NASA will launch a rocket bound for the International Space Station on Tuesday evening and it will be visible to millions in the East Coast, reports indicate.
If weather permits, Orbital Sciences' Antares rocket will launch from NASA's Wallops Flight Facility in Virginia at 6:22 p.m, and the event can be watched through NASA TV, the space agency said in a tweet.
Antares launch now scheduled for 6:22 p.m., Tuesday, Oct. 28. NASA TV coverage begins at 5:30 p.m. EDT.
— NASA Wallops (@NASA_Wallops) October 28, 2014
The rocket will propel a Cygnus cargo spacecraft to the International Space Station. The cargo spacecraft will be loaded with about 5,000 pounds of supplies for experiments, besides containing food and clothes for the astronauts. It is also carrying a a tank filled with pressurized nitrogen for the station's airlock system.
"A Tuesday launch will result in the Cygnus spacecraft arriving at the space station early Sunday, Nov. 2. NASA TV coverage of rendezvous and berthing will begin at 3:30 a.m. with grapple at approximately 4:58 a.m," NASA said in a press statement.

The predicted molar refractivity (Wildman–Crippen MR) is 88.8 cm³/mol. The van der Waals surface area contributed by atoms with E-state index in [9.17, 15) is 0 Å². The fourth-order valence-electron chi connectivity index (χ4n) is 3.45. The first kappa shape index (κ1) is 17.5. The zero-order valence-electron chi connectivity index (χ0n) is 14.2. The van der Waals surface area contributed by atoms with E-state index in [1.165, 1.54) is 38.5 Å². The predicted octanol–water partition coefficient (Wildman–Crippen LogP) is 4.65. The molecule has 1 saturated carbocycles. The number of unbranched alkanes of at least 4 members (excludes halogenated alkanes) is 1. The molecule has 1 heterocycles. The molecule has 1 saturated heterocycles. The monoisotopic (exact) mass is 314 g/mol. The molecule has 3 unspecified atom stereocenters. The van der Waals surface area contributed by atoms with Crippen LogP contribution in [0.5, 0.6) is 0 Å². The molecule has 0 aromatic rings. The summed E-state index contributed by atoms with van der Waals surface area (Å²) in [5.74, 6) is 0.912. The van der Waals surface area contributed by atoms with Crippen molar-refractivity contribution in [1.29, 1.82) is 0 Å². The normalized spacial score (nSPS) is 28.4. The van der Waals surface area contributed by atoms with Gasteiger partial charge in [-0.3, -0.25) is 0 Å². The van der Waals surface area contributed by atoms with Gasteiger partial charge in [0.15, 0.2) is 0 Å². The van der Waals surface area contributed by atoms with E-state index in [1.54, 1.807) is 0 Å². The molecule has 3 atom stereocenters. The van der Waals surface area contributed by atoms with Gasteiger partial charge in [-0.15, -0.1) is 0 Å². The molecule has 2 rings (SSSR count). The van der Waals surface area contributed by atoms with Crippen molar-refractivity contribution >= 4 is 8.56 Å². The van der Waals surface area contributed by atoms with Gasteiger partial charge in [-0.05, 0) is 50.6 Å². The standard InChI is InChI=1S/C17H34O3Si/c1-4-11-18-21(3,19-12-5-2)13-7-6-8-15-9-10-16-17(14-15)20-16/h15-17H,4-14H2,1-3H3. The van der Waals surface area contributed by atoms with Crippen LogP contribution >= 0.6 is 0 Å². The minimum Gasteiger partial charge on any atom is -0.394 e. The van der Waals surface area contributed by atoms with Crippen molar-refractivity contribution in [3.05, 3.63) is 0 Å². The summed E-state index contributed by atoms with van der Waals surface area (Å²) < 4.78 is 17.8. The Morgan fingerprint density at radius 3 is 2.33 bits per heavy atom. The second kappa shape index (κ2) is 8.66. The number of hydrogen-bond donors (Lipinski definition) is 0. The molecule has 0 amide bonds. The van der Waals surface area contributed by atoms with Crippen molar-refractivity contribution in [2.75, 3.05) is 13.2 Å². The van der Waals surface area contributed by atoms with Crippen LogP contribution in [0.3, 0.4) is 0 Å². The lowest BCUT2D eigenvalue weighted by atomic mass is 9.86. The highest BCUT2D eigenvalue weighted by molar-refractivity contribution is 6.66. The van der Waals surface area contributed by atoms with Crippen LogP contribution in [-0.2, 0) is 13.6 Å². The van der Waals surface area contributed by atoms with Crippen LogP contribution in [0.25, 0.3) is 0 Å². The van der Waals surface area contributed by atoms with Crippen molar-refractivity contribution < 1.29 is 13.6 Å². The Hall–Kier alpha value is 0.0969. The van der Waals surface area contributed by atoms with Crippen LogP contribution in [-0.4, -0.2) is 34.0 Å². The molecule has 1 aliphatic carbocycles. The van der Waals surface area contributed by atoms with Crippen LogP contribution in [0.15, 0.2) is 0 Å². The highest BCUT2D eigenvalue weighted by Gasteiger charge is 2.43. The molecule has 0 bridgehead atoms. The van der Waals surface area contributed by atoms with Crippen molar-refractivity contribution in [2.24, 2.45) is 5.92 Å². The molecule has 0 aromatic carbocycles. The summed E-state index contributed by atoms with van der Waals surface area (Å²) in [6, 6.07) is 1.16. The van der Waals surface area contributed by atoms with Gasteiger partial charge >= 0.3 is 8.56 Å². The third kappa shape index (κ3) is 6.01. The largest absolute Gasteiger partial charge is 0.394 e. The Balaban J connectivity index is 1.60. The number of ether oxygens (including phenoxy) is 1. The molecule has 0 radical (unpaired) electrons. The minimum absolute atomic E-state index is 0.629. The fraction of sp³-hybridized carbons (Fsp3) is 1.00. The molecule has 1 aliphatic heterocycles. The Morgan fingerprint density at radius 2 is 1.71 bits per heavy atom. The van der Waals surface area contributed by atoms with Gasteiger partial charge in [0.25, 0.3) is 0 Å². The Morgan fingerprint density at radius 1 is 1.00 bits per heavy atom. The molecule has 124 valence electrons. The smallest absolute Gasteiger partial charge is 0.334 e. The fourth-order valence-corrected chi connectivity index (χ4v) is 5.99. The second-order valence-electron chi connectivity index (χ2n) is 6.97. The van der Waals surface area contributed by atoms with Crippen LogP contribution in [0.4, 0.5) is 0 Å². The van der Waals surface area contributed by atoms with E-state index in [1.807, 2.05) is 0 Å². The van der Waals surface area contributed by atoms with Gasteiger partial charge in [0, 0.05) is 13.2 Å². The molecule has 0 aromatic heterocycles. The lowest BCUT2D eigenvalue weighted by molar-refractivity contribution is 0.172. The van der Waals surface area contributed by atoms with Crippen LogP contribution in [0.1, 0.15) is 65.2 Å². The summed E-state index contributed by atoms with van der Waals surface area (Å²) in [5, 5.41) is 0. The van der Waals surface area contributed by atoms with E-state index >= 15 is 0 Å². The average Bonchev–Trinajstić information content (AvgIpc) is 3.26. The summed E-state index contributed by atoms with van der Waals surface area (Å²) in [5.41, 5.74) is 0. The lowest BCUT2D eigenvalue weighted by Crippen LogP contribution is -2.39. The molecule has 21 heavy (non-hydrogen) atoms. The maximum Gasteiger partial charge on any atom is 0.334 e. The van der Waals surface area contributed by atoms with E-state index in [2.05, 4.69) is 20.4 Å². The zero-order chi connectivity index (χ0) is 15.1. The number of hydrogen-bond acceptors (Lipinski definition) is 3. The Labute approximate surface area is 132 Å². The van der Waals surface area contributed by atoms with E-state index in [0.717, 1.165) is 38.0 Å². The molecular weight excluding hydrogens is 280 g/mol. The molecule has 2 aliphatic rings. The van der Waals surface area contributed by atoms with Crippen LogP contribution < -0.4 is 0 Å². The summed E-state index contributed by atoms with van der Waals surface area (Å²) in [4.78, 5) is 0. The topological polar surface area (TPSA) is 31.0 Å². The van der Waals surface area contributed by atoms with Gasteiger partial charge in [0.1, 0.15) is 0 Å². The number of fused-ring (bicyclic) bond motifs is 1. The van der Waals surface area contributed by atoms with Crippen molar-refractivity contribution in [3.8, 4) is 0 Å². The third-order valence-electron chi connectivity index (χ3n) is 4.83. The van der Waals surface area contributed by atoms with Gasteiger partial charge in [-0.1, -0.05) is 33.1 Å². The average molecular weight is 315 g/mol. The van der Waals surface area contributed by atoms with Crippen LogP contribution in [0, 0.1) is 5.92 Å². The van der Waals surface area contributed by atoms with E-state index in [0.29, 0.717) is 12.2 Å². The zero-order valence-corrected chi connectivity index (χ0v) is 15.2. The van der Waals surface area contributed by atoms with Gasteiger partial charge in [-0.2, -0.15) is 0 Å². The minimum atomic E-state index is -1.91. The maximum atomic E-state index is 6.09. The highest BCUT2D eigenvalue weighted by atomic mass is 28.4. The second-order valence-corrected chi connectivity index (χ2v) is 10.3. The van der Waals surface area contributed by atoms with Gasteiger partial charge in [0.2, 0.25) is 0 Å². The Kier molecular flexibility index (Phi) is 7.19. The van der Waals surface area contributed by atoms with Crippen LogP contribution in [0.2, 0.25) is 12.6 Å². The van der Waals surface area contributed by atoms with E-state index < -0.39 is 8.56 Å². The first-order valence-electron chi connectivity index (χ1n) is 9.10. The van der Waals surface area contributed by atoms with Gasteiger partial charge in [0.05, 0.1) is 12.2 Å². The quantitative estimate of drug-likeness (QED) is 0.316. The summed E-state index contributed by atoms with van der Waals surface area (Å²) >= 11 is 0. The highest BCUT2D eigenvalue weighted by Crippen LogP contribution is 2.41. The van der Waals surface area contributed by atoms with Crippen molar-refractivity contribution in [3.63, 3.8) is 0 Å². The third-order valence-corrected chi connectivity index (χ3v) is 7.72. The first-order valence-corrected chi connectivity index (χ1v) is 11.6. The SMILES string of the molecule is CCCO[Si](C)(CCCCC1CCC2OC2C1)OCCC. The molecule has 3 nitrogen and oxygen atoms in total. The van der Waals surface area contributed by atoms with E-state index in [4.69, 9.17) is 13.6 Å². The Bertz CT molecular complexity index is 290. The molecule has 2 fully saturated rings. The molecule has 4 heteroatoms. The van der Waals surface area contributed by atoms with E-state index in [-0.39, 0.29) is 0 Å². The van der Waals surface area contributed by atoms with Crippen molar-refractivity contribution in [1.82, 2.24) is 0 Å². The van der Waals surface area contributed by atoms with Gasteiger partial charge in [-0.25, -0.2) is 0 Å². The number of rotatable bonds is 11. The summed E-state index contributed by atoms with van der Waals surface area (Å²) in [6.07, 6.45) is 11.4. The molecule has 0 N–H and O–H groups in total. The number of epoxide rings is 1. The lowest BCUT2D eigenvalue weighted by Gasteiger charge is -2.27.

This will be Orbital Sciences' third cargo delivery mission to the space station for NASA under a $1.9 billion contract that calls for a total of eight such delivery missions.
The launch of the cargo spacecraft was initially set for Monday, but NASA had to abort the launch due to the presence of a boat in the hazardous area.
Sarah Daugherty, NASA's test director at Wallops, said at a press conference on Sunday that people in the East coast -- from Connecticut to South Carolina -- will be able to get a great view of the Antares lighting up the night sky, reported Space.com.
If the launch goes as planned, the spacecraft will spend about a week in its orbit before it catches up to the International Space Station on 2 November where it will remain for about a month, according to Space.com. This will give the station enough time to unpack the cargo and fill it with trash, following which the capsule will depart the lab around 3 December, the outlet noted. The trash will burn up with the craft's re-entry into Earth's atmosphere.